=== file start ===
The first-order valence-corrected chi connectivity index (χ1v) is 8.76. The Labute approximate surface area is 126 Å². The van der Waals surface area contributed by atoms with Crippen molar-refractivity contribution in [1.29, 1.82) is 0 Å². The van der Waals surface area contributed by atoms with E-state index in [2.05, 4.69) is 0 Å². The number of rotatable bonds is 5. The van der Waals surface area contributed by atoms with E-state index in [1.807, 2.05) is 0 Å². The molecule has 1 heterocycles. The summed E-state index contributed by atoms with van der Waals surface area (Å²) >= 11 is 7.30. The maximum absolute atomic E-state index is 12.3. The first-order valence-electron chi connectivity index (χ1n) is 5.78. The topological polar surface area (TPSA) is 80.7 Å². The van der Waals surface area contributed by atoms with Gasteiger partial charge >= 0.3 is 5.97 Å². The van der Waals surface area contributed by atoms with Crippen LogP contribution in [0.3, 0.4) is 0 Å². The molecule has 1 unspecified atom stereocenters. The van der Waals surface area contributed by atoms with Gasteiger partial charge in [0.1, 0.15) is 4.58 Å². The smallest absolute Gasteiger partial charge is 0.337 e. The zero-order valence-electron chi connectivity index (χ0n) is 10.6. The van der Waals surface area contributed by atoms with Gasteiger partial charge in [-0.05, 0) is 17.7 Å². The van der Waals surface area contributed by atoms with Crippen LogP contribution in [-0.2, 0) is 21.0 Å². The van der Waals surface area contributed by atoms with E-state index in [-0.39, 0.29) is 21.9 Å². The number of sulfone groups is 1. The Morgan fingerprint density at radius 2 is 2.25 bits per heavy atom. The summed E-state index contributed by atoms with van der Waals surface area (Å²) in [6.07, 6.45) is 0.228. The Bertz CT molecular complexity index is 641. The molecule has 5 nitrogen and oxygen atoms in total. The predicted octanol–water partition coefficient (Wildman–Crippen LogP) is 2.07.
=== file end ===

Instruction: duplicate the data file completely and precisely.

The first-order valence-corrected chi connectivity index (χ1v) is 8.76. The Labute approximate surface area is 126 Å². The van der Waals surface area contributed by atoms with Crippen molar-refractivity contribution in [1.29, 1.82) is 0 Å². The van der Waals surface area contributed by atoms with E-state index in [2.05, 4.69) is 0 Å². The number of rotatable bonds is 5. The van der Waals surface area contributed by atoms with E-state index in [1.807, 2.05) is 0 Å². The molecule has 1 heterocycles. The summed E-state index contributed by atoms with van der Waals surface area (Å²) >= 11 is 7.30. The maximum absolute atomic E-state index is 12.3. The first-order valence-electron chi connectivity index (χ1n) is 5.78. The topological polar surface area (TPSA) is 80.7 Å². The van der Waals surface area contributed by atoms with Gasteiger partial charge >= 0.3 is 5.97 Å². The van der Waals surface area contributed by atoms with Crippen LogP contribution in [0.3, 0.4) is 0 Å². The molecule has 1 unspecified atom stereocenters. The van der Waals surface area contributed by atoms with Gasteiger partial charge in [0.1, 0.15) is 4.58 Å². The smallest absolute Gasteiger partial charge is 0.337 e. The zero-order valence-electron chi connectivity index (χ0n) is 10.6. The van der Waals surface area contributed by atoms with Gasteiger partial charge in [-0.05, 0) is 17.7 Å². The van der Waals surface area contributed by atoms with Crippen LogP contribution in [-0.2, 0) is 21.0 Å². The van der Waals surface area contributed by atoms with E-state index in [-0.39, 0.29) is 21.9 Å². The number of sulfone groups is 1. The Morgan fingerprint density at radius 2 is 2.25 bits per heavy atom. The summed E-state index contributed by atoms with van der Waals surface area (Å²) in [6.07, 6.45) is 0.228. The Bertz CT molecular complexity index is 641. The molecule has 5 nitrogen and oxygen atoms in total. The predicted octanol–water partition coefficient (Wildman–Crippen LogP) is 2.07.